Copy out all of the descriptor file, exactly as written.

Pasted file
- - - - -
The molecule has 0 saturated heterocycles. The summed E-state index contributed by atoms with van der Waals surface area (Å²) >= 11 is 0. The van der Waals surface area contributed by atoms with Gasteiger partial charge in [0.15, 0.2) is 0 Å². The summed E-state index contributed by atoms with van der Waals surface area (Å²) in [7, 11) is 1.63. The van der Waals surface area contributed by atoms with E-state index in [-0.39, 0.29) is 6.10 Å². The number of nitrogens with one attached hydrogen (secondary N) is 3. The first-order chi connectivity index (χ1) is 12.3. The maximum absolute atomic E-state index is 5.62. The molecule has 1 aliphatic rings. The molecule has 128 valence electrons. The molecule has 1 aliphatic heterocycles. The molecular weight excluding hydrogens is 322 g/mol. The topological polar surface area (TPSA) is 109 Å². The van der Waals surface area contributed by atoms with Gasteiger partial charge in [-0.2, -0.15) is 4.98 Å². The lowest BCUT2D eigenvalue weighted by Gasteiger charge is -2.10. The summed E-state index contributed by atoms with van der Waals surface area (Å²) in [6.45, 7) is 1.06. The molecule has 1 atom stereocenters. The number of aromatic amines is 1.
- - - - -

The molecule has 0 saturated heterocycles. The summed E-state index contributed by atoms with van der Waals surface area (Å²) >= 11 is 0. The van der Waals surface area contributed by atoms with Gasteiger partial charge in [0.15, 0.2) is 0 Å². The summed E-state index contributed by atoms with van der Waals surface area (Å²) in [7, 11) is 1.63. The van der Waals surface area contributed by atoms with E-state index in [-0.39, 0.29) is 6.10 Å². The number of nitrogens with one attached hydrogen (secondary N) is 3. The first-order chi connectivity index (χ1) is 12.3. The maximum absolute atomic E-state index is 5.62. The molecule has 1 aliphatic rings. The molecule has 128 valence electrons. The molecule has 1 aliphatic heterocycles. The molecular weight excluding hydrogens is 322 g/mol. The topological polar surface area (TPSA) is 109 Å². The van der Waals surface area contributed by atoms with Gasteiger partial charge in [-0.2, -0.15) is 4.98 Å². The lowest BCUT2D eigenvalue weighted by Gasteiger charge is -2.10. The summed E-state index contributed by atoms with van der Waals surface area (Å²) in [6.45, 7) is 1.06. The molecule has 1 atom stereocenters. The number of aromatic amines is 1.